Social media can be a powerful tool for employers when facing litigation, but it can also expose employers to liability when used to make employment decisions, especially when it comes to hiring new employees. For example, several states have passed laws prohibiting employers from requesting either applicants or current employees to provide social media account information, such as account names and passwords.
When using social media during the application process, employers run the risk of running afoul of Title VII and the ADEA, because social media profiles contain protected information such as a candidate's age or race. For instance, in Illinois an applicant sued an employer for age discrimination alleging that the employer knew of his age through his LinkedIn profile. It is important to note that the applicant's LinkedIn profile only contained his college graduation year, and not his date of birth. Nevertheless, the Illinois court noted, "[t]his is enough to place [the employer] on notice that [the applicant] is subject to the protection of the laws against age discrimination." The court found that the applicant's allegation was enough to state a claim for age discrimination at the pleading stage.
On the other hand, social media has proven helpful to employers in the context of employment litigation. Employers' discovery requests to access a plaintiff-employee's social media account has become increasingly common, as they can uncover key evidence such as an employee's apparent state of mind during the alleged misconduct. It can also provide employers with powerful impeachment evidence. Courts are still in the process of determining the extent of an employer's right to discovery of such social media information.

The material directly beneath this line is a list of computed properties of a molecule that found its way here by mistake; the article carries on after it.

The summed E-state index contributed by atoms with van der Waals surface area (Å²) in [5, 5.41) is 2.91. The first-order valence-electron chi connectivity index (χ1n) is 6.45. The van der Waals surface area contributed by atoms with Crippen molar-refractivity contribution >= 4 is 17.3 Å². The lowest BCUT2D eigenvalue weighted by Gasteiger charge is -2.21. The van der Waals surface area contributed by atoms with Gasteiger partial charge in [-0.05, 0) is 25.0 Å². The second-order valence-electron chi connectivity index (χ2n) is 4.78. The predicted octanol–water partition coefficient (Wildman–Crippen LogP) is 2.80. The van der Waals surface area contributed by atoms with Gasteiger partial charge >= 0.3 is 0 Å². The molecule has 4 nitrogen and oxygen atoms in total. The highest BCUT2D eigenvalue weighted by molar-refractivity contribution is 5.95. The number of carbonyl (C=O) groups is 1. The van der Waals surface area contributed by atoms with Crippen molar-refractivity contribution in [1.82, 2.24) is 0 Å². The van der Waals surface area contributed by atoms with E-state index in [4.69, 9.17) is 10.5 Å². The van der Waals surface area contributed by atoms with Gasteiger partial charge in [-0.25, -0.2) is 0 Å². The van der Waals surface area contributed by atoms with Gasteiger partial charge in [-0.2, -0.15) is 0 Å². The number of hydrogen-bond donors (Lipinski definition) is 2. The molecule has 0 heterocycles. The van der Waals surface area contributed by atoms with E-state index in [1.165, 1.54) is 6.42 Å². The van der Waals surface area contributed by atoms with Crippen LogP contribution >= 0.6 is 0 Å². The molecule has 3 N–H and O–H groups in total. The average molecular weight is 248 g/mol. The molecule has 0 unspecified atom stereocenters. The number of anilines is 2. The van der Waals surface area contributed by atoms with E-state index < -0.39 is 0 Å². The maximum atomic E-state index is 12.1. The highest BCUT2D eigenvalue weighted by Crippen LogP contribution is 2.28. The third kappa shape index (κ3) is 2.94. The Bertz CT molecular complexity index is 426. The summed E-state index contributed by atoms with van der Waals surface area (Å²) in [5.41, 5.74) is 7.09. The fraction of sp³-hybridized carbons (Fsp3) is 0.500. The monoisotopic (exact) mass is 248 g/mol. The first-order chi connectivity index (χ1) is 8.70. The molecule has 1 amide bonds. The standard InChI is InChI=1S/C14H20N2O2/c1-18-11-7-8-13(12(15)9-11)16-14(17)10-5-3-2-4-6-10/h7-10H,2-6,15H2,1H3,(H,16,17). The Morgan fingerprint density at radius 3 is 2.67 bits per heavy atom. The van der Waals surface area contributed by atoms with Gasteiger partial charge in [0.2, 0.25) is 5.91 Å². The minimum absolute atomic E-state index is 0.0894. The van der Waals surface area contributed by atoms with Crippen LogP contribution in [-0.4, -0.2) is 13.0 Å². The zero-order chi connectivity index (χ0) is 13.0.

Employers' use of social media, in either making employment decisions or during litigation, has recently caught the attention of the U.S. Equal Employment Opportunities Commission (EEOC). During an open session this past month, Commissioner Constance Barker stated that the EEOC's priority regarding social media activity and employment should be to ensure that employers do not use it as a method to screen applicants. However, the EEOC commissioners also declared that they are not planning on promulgating any guidance on social media issues in the near future. Regarding concerns about the use of social media in litigation, Commissioner Barker warned against the EEOC expanding its authority beyond the laws they are responsible for enforcing. Indeed, the courts, and not the EEOC, are responsible for outlining the scope of discovery in civil lawsuits.
Employers must keep in mind that the use of social media in the employment setting is still being explored by the courts. For now, it appears that social media is a "friend" of employers when it comes to defending cases, but can be a foe when used to make hiring decisions.